lordwud

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About lordwud

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    SUPR3M3 31337 Mack Daddy P1MP
  • Birthday 08/10/1981

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    New Jersey
  1. wouldn't it be hilarious if he was a tech, and it was a list of serial numbers. Or if he was into old school gaming, and they were continue codes.
  2. If they're married it is just as much her computer as it is his. As the owner of the computer she is allowed full access to anything on it. She could also install a key-logger if she wanted. It is important to keep that in mind when using computers owned by other people or organizations. i am going to have to disagree with this one.. ownership of the hardware does not constitute the right to snoop on personal data.. just because i use someones phone that they own does not give them the right to record my telephone conversations with out my consent... and the same would be true for any data that i stored or transmitted on a shared computer.. Voice recordings are a different ballgame, and a poor analogy. It would be more like if you wrote something in someones notepad, and erased it. Then they came by and figured out what you wrote. Some places may consider intercepting network traffic as wiretapping, but I don't think any(at least in the US) have laws against hard-drive analysis on your own computer. Do you have any examples of someone getting in trouble for this? wiretapping is a good analogy, because for the most part electronic surveillance either falls under, or is prosecuted under wiretapping laws.... because the computer is shared by the husband and wife, it is community property, not the sole property of either party, so if one of them has data that is secured within that system, then breaking the encryption would have the potential to be illegal IMO... if you want a better analogy, perhaps i can give you one.. if something is stored in a safe within the house, that only the husband has the combination to, then the wife gets a locksmith to break open the safe to obtain the items from within the safe... while it is not likely that prosecution would occur in either my analogy, or the data recovery of the shared PC, but it is not something that i would personally get involved in as a third party... I don't think the safe bit would be illegal. If they're married she owns it, and people are allowed to hire a locksmith to break into their own safe. In any case, a good place for info on forensics stuff is myharddrivedied.com It focuses mostly on data recovery, but its alot of the same stuff.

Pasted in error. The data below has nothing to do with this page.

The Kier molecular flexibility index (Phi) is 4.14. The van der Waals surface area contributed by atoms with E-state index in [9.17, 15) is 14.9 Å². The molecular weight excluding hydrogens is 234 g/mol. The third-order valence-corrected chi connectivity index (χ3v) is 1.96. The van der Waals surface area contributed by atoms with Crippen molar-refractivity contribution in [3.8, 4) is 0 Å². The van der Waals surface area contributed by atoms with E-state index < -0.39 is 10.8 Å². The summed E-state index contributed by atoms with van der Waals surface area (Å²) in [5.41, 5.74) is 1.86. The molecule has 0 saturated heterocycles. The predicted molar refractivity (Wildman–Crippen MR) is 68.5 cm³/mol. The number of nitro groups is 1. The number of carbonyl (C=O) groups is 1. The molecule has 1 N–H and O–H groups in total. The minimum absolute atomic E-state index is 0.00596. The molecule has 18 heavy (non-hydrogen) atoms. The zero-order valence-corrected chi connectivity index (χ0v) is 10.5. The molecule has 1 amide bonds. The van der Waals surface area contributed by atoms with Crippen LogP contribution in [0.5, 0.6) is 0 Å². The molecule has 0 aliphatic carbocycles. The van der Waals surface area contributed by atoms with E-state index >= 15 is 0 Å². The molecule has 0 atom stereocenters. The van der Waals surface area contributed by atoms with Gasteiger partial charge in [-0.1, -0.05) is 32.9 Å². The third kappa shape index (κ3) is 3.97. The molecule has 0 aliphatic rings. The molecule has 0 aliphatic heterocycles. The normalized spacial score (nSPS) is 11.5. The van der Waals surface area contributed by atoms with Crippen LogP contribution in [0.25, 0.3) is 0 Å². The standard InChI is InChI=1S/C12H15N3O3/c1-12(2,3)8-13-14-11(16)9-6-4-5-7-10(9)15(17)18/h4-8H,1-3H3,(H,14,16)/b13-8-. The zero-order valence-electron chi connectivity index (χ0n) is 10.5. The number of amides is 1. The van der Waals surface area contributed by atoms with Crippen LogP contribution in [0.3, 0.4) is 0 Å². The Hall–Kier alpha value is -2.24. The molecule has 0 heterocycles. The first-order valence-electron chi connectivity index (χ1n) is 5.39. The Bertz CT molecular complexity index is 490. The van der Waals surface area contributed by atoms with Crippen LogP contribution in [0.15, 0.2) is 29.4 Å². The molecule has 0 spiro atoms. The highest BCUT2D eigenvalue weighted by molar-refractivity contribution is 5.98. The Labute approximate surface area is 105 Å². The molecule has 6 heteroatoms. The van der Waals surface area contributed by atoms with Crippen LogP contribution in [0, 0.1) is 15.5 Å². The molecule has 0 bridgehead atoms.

3. There are also tools that will establish a backdoor to issue shell commands, like sysinternals PsTools. But it falls back to the fact you'll need admin access to install the tools. If not it would be possible to shutdown any windows host at will, remotely. Not a good thing, at all. ...you could see if there are networked UPSes. Alot of times people don't change the password, or SNMP RW strings for appliances. It really depends if you're an admin shutting these boxes down to save power/other admin work. Or if you're just some kid trying to be a jerk.
  4. If they're married it is just as much her computer as it is his. As the owner of the computer she is allowed full access to anything on it. She could also install a key-logger if she wanted. It is important to keep that in mind when using computers owned by other people or organizations. i am going to have to disagree with this one.. ownership of the hardware does not constitute the right to snoop on personal data.. just because i use someones phone that they own does not give them the right to record my telephone conversations with out my consent... and the same would be true for any data that i stored or transmitted on a shared computer.. Voice recordings are a different ballgame, and a poor analogy. It would be more like if you wrote something in someones notepad, and erased it. Then they came by and figured out what you wrote. Some places may consider intercepting network traffic as wiretapping, but I don't think any(at least in the US) have laws against hard-drive analysis on your own computer. Do you have any examples of someone getting in trouble for this?